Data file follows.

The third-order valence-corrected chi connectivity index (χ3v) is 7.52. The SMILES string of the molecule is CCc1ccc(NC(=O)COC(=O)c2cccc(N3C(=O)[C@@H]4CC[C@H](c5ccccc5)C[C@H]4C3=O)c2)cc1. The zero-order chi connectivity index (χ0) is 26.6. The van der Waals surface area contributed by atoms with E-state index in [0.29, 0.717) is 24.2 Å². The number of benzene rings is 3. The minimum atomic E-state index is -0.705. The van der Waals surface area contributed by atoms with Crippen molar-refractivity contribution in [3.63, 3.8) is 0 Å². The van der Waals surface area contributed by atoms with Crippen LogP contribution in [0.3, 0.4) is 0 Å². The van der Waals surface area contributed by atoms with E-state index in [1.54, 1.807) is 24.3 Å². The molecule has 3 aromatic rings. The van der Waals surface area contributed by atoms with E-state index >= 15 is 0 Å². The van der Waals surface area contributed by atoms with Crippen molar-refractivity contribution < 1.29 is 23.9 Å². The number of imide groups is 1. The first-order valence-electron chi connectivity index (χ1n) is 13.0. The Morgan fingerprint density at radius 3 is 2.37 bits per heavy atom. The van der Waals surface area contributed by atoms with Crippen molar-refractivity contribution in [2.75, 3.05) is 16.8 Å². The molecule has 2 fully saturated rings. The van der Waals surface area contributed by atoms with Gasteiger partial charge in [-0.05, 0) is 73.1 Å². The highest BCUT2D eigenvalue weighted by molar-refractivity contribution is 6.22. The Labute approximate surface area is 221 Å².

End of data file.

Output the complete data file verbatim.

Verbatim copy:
The third-order valence-corrected chi connectivity index (χ3v) is 7.52. The SMILES string of the molecule is CCc1ccc(NC(=O)COC(=O)c2cccc(N3C(=O)[C@@H]4CC[C@H](c5ccccc5)C[C@H]4C3=O)c2)cc1. The zero-order chi connectivity index (χ0) is 26.6. The van der Waals surface area contributed by atoms with E-state index in [0.29, 0.717) is 24.2 Å². The number of benzene rings is 3. The minimum atomic E-state index is -0.705. The van der Waals surface area contributed by atoms with Crippen molar-refractivity contribution in [3.63, 3.8) is 0 Å². The van der Waals surface area contributed by atoms with Crippen LogP contribution in [0.3, 0.4) is 0 Å². The van der Waals surface area contributed by atoms with E-state index in [1.54, 1.807) is 24.3 Å². The molecule has 3 aromatic rings. The van der Waals surface area contributed by atoms with E-state index >= 15 is 0 Å². The van der Waals surface area contributed by atoms with Crippen molar-refractivity contribution < 1.29 is 23.9 Å². The number of imide groups is 1. The first-order valence-electron chi connectivity index (χ1n) is 13.0. The Morgan fingerprint density at radius 3 is 2.37 bits per heavy atom. The van der Waals surface area contributed by atoms with Crippen molar-refractivity contribution in [2.75, 3.05) is 16.8 Å². The molecule has 2 fully saturated rings. The van der Waals surface area contributed by atoms with Gasteiger partial charge in [-0.05, 0) is 73.1 Å². The highest BCUT2D eigenvalue weighted by molar-refractivity contribution is 6.22. The Labute approximate surface area is 221 Å².